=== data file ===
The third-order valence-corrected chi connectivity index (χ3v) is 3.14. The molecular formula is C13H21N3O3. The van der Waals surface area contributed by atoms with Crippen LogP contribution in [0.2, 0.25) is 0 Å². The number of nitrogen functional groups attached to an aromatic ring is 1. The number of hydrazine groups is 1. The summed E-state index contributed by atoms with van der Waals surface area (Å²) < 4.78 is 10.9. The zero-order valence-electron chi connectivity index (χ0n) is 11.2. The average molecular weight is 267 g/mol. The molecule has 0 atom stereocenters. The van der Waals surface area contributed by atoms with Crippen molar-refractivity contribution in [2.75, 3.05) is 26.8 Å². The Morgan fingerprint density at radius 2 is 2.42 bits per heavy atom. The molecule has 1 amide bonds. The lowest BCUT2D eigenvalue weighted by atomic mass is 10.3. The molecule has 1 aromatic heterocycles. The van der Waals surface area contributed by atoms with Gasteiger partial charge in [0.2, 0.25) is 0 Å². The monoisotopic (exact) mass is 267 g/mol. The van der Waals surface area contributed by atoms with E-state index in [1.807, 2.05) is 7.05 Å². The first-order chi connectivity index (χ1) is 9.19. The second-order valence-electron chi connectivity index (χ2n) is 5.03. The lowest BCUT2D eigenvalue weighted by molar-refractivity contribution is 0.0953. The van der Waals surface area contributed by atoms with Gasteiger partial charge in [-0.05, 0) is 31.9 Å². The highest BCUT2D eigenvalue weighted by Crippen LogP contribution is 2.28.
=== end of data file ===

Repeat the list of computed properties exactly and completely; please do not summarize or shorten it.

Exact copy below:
The third-order valence-corrected chi connectivity index (χ3v) is 3.14. The molecular formula is C13H21N3O3. The van der Waals surface area contributed by atoms with Crippen LogP contribution in [0.2, 0.25) is 0 Å². The number of nitrogen functional groups attached to an aromatic ring is 1. The number of hydrazine groups is 1. The summed E-state index contributed by atoms with van der Waals surface area (Å²) < 4.78 is 10.9. The zero-order valence-electron chi connectivity index (χ0n) is 11.2. The average molecular weight is 267 g/mol. The molecule has 0 atom stereocenters. The van der Waals surface area contributed by atoms with Crippen molar-refractivity contribution in [2.75, 3.05) is 26.8 Å². The Morgan fingerprint density at radius 2 is 2.42 bits per heavy atom. The molecule has 1 amide bonds. The lowest BCUT2D eigenvalue weighted by atomic mass is 10.3. The molecule has 1 aromatic heterocycles. The van der Waals surface area contributed by atoms with Gasteiger partial charge in [0.2, 0.25) is 0 Å². The monoisotopic (exact) mass is 267 g/mol. The van der Waals surface area contributed by atoms with E-state index in [1.807, 2.05) is 7.05 Å². The first-order chi connectivity index (χ1) is 9.19. The second-order valence-electron chi connectivity index (χ2n) is 5.03. The lowest BCUT2D eigenvalue weighted by molar-refractivity contribution is 0.0953. The van der Waals surface area contributed by atoms with Gasteiger partial charge in [-0.05, 0) is 31.9 Å². The highest BCUT2D eigenvalue weighted by Crippen LogP contribution is 2.28.